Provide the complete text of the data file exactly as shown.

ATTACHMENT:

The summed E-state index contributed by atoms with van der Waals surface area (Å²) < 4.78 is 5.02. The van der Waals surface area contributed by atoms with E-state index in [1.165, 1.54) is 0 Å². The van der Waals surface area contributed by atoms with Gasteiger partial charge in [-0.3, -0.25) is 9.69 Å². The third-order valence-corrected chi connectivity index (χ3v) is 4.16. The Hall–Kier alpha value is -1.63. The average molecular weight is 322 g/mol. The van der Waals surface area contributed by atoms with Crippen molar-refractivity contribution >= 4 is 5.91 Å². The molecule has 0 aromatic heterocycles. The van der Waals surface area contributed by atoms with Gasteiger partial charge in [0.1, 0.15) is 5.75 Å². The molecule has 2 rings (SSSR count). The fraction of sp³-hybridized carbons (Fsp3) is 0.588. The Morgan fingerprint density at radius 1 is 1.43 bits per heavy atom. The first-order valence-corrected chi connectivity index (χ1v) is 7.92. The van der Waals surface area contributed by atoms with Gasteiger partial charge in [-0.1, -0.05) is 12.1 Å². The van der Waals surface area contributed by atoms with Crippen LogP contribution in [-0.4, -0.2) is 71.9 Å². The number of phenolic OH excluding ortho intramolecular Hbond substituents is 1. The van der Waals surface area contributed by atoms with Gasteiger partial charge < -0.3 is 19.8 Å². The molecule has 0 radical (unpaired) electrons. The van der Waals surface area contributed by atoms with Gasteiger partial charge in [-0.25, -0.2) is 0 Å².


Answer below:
The summed E-state index contributed by atoms with van der Waals surface area (Å²) < 4.78 is 5.02. The van der Waals surface area contributed by atoms with E-state index in [1.165, 1.54) is 0 Å². The van der Waals surface area contributed by atoms with Gasteiger partial charge in [-0.3, -0.25) is 9.69 Å². The third-order valence-corrected chi connectivity index (χ3v) is 4.16. The Hall–Kier alpha value is -1.63. The average molecular weight is 322 g/mol. The van der Waals surface area contributed by atoms with Crippen molar-refractivity contribution >= 4 is 5.91 Å². The molecule has 0 aromatic heterocycles. The van der Waals surface area contributed by atoms with Gasteiger partial charge in [0.1, 0.15) is 5.75 Å². The molecule has 2 rings (SSSR count). The fraction of sp³-hybridized carbons (Fsp3) is 0.588. The Morgan fingerprint density at radius 1 is 1.43 bits per heavy atom. The first-order valence-corrected chi connectivity index (χ1v) is 7.92. The van der Waals surface area contributed by atoms with Gasteiger partial charge in [-0.1, -0.05) is 12.1 Å². The van der Waals surface area contributed by atoms with Crippen LogP contribution in [-0.4, -0.2) is 71.9 Å². The number of phenolic OH excluding ortho intramolecular Hbond substituents is 1. The van der Waals surface area contributed by atoms with Gasteiger partial charge < -0.3 is 19.8 Å². The molecule has 0 radical (unpaired) electrons. The van der Waals surface area contributed by atoms with Gasteiger partial charge in [-0.25, -0.2) is 0 Å².